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Friday, July 11, 2014

CAT FRIDAY: Too many cats

Posted By on Fri, Jul 11, 2014 at 4:42 PM


Today's post isn't going to be the most uplifting, but this information needs to be shared.

There are too many cats in Spokane.

During the first week of the month, between July 1-6, the Spokane County Regional Animal Protection Services (SCRAPS) took in a total of 234 animals — 145 cats and 89 dogs. Many of the dogs were brought in following the Fourth of July fireworks, and a large percentage have since been reclaimed because their owners had the foresight to microchip or ID tag their pets. Yet, during the same 6-day period last year, SCRAPS took in roughly half as many animals — 43 dogs and 59 cats.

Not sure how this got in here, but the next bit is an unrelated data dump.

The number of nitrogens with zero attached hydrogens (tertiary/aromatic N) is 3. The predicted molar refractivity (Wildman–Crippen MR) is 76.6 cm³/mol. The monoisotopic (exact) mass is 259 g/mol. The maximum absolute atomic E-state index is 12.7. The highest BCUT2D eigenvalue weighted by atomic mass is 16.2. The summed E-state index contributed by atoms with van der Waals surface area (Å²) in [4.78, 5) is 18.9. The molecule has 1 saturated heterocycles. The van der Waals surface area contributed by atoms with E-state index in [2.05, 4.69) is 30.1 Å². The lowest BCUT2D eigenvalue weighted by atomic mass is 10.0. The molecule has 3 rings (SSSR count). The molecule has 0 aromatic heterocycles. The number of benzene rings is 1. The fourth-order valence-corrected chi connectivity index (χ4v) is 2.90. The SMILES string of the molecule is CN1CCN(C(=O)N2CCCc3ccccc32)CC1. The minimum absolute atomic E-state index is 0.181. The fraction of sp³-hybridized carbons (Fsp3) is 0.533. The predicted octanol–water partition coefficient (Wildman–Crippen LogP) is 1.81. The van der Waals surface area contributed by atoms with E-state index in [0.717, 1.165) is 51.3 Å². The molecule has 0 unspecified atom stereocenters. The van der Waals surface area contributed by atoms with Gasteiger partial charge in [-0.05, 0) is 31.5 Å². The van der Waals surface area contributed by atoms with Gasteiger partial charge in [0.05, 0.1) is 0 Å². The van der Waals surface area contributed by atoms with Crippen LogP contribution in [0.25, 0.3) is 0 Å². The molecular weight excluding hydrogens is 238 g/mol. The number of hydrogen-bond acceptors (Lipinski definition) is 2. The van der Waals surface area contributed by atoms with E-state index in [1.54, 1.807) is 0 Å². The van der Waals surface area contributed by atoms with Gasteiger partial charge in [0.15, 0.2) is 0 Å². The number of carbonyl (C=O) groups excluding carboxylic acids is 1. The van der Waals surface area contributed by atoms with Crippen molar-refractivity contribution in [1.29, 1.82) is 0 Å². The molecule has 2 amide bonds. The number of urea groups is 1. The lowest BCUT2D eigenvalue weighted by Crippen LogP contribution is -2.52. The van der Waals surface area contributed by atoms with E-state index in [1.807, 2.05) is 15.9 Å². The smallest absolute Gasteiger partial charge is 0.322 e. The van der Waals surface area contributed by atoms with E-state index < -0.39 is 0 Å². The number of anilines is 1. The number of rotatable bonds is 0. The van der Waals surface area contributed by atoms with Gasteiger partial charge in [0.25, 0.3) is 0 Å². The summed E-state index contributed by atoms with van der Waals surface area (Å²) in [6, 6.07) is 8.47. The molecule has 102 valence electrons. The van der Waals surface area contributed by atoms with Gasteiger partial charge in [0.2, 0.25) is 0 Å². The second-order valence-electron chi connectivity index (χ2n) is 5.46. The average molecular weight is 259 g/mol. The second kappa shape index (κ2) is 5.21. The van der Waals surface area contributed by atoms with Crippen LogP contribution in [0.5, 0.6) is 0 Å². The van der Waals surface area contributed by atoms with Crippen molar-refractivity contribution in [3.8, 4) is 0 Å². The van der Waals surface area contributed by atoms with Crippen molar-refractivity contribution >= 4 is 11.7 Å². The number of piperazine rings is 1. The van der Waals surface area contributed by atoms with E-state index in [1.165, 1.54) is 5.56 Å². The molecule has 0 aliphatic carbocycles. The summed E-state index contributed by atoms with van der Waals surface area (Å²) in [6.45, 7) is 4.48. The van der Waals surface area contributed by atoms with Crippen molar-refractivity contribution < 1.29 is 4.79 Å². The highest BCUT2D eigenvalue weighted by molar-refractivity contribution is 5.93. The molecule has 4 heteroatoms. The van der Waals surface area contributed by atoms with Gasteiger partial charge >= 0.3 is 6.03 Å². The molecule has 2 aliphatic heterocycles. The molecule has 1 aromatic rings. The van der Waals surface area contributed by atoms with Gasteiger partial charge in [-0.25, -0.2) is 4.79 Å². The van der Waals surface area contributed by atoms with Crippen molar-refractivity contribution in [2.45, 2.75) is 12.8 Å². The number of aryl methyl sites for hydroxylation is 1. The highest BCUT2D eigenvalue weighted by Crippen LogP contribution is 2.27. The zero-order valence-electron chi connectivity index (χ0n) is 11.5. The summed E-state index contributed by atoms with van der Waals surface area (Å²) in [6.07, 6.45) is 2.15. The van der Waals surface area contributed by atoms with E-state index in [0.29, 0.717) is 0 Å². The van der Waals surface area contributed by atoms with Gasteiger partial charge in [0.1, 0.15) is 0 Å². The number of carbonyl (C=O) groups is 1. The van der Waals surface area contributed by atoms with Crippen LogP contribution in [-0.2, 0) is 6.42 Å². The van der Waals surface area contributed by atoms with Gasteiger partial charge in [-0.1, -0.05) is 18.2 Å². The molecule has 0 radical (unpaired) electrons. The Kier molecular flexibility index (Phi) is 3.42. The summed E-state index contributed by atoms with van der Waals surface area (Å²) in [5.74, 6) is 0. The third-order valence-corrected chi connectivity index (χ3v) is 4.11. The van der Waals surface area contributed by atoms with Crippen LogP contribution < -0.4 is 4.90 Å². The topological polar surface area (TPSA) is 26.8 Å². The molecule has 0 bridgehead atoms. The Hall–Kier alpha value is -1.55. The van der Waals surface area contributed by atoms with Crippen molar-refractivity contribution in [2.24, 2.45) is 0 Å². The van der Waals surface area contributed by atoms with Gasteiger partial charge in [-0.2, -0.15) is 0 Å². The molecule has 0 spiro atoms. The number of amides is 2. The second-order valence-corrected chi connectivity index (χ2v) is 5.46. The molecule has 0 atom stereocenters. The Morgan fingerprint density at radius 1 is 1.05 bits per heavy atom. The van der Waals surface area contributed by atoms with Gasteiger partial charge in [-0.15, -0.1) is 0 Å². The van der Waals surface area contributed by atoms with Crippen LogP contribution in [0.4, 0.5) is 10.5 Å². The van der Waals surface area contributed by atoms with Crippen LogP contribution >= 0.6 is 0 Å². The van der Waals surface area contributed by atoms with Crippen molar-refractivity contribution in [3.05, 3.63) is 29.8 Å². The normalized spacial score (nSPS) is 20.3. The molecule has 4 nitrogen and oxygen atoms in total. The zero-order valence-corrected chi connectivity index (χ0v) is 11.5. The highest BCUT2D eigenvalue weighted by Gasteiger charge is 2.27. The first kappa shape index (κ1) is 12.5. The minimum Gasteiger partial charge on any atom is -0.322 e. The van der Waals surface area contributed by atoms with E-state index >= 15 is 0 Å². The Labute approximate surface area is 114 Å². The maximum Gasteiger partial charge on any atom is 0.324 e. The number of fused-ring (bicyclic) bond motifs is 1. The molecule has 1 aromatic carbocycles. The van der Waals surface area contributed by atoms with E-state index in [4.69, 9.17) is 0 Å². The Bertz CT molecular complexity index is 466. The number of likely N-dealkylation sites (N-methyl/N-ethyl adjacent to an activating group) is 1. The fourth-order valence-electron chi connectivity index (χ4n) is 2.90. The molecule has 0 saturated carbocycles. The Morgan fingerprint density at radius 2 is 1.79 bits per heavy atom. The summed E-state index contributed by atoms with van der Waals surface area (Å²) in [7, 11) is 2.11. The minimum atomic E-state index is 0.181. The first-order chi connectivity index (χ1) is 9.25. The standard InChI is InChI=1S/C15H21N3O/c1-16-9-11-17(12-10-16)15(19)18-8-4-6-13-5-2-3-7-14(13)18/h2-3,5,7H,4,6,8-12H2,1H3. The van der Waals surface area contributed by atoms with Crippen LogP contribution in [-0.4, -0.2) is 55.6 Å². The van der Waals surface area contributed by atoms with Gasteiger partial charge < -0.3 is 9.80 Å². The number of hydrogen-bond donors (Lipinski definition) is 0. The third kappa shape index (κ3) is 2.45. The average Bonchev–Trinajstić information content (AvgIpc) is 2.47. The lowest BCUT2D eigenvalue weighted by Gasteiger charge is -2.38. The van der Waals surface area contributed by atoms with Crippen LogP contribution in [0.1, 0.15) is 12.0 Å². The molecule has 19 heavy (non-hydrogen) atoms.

The cats, unfortunately, haven't been as lucky as their canine cohorts. SCRAPS moved into its brand new, centrally-located facility (6815 E. Trent Ave.) about a month ago — a facility that includes 100 cat kennels; twice as many as its former building — but with all these new feline residents, the shelter's cat room is full. A video by KHQ news shows just what that's like, as cats beginning crying out for attention as soon as the photographer and SCRAPS director Nancy Hill walk into the room. 
Molly (4220) is a sweet, friendly adult calico currently waiting for a home at SCRAPS. - COURTESY OF SCRAPS
  • Courtesy of SCRAPS
  • Molly (4220) is a sweet, friendly adult calico currently waiting for a home at SCRAPS.

In the video, Hill credits the recent influx to one thing: owners are not spaying and neutering their cats. Though it is indeed kitten season, and all the kittens ending up in shelters are irresistibly cute, adorable and playful, they're going to grow up and many of them, sadly, will end up back in a shelter.